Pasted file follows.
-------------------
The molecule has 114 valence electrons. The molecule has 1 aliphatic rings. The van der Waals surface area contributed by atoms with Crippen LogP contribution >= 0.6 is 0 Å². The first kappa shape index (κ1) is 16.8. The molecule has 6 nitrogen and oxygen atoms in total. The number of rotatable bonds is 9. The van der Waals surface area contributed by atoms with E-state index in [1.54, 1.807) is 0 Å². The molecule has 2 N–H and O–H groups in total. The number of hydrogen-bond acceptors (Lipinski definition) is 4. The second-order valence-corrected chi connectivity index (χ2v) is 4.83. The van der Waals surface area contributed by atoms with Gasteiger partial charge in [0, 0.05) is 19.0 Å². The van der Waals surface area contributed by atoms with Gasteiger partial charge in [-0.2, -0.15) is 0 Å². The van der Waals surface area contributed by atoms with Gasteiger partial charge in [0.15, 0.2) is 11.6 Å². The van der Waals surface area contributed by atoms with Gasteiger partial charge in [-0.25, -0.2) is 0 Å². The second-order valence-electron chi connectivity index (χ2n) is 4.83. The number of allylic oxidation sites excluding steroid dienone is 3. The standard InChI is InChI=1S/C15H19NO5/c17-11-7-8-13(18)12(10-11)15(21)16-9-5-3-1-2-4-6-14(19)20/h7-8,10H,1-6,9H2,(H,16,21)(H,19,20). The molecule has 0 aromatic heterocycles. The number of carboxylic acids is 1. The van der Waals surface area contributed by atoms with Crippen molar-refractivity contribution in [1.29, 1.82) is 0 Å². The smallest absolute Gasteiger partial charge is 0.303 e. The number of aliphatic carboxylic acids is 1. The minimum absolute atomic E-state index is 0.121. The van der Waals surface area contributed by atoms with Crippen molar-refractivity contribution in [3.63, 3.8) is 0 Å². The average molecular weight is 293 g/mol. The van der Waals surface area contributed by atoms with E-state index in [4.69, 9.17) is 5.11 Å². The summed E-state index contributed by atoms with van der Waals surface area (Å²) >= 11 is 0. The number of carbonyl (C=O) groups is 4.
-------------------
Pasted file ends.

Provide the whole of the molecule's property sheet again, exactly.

The molecule has 114 valence electrons. The molecule has 1 aliphatic rings. The van der Waals surface area contributed by atoms with Crippen LogP contribution >= 0.6 is 0 Å². The first kappa shape index (κ1) is 16.8. The molecule has 6 nitrogen and oxygen atoms in total. The number of rotatable bonds is 9. The van der Waals surface area contributed by atoms with E-state index in [1.54, 1.807) is 0 Å². The molecule has 2 N–H and O–H groups in total. The number of hydrogen-bond acceptors (Lipinski definition) is 4. The second-order valence-corrected chi connectivity index (χ2v) is 4.83. The van der Waals surface area contributed by atoms with Gasteiger partial charge in [0, 0.05) is 19.0 Å². The van der Waals surface area contributed by atoms with Gasteiger partial charge in [-0.2, -0.15) is 0 Å². The van der Waals surface area contributed by atoms with Gasteiger partial charge in [0.15, 0.2) is 11.6 Å². The van der Waals surface area contributed by atoms with Gasteiger partial charge in [-0.25, -0.2) is 0 Å². The second-order valence-electron chi connectivity index (χ2n) is 4.83. The number of allylic oxidation sites excluding steroid dienone is 3. The standard InChI is InChI=1S/C15H19NO5/c17-11-7-8-13(18)12(10-11)15(21)16-9-5-3-1-2-4-6-14(19)20/h7-8,10H,1-6,9H2,(H,16,21)(H,19,20). The molecule has 0 aromatic heterocycles. The number of carboxylic acids is 1. The van der Waals surface area contributed by atoms with Crippen molar-refractivity contribution in [1.29, 1.82) is 0 Å². The smallest absolute Gasteiger partial charge is 0.303 e. The number of aliphatic carboxylic acids is 1. The minimum absolute atomic E-state index is 0.121. The van der Waals surface area contributed by atoms with Crippen molar-refractivity contribution in [3.63, 3.8) is 0 Å². The average molecular weight is 293 g/mol. The van der Waals surface area contributed by atoms with E-state index in [4.69, 9.17) is 5.11 Å². The summed E-state index contributed by atoms with van der Waals surface area (Å²) >= 11 is 0. The number of carbonyl (C=O) groups is 4.